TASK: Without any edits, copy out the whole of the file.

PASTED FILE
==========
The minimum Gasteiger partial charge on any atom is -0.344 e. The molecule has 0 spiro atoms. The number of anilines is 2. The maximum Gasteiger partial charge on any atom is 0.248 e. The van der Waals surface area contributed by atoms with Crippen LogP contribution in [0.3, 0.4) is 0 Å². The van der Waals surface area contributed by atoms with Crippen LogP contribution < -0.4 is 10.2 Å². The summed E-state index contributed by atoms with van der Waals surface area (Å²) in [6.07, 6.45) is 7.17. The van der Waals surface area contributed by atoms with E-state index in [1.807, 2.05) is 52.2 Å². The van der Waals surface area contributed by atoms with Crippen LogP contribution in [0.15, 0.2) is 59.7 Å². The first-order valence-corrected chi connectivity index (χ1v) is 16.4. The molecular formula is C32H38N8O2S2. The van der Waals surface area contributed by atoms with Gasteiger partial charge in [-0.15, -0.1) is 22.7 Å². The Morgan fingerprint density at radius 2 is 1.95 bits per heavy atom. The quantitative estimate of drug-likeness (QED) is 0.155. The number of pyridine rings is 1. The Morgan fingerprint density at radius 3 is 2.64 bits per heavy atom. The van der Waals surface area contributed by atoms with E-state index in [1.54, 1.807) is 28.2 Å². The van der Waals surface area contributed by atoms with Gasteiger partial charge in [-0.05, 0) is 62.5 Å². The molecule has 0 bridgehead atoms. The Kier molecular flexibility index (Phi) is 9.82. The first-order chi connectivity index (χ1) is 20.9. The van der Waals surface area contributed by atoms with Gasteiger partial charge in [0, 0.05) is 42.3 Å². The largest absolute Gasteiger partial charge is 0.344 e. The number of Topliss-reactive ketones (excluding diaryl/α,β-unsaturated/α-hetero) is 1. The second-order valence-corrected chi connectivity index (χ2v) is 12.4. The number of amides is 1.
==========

The minimum Gasteiger partial charge on any atom is -0.344 e. The molecule has 0 spiro atoms. The number of anilines is 2. The maximum Gasteiger partial charge on any atom is 0.248 e. The van der Waals surface area contributed by atoms with Crippen LogP contribution in [0.3, 0.4) is 0 Å². The van der Waals surface area contributed by atoms with Crippen LogP contribution < -0.4 is 10.2 Å². The summed E-state index contributed by atoms with van der Waals surface area (Å²) in [6.07, 6.45) is 7.17. The van der Waals surface area contributed by atoms with E-state index in [1.807, 2.05) is 52.2 Å². The van der Waals surface area contributed by atoms with Crippen LogP contribution in [0.15, 0.2) is 59.7 Å². The first-order valence-corrected chi connectivity index (χ1v) is 16.4. The molecular formula is C32H38N8O2S2. The van der Waals surface area contributed by atoms with Gasteiger partial charge in [-0.15, -0.1) is 22.7 Å². The Morgan fingerprint density at radius 2 is 1.95 bits per heavy atom. The quantitative estimate of drug-likeness (QED) is 0.155. The number of pyridine rings is 1. The Morgan fingerprint density at radius 3 is 2.64 bits per heavy atom. The van der Waals surface area contributed by atoms with E-state index in [1.54, 1.807) is 28.2 Å². The van der Waals surface area contributed by atoms with Gasteiger partial charge in [-0.05, 0) is 62.5 Å². The molecule has 0 bridgehead atoms. The Kier molecular flexibility index (Phi) is 9.82. The first-order chi connectivity index (χ1) is 20.9. The van der Waals surface area contributed by atoms with Gasteiger partial charge in [0, 0.05) is 42.3 Å². The largest absolute Gasteiger partial charge is 0.344 e. The number of Topliss-reactive ketones (excluding diaryl/α,β-unsaturated/α-hetero) is 1. The second-order valence-corrected chi connectivity index (χ2v) is 12.4. The number of amides is 1.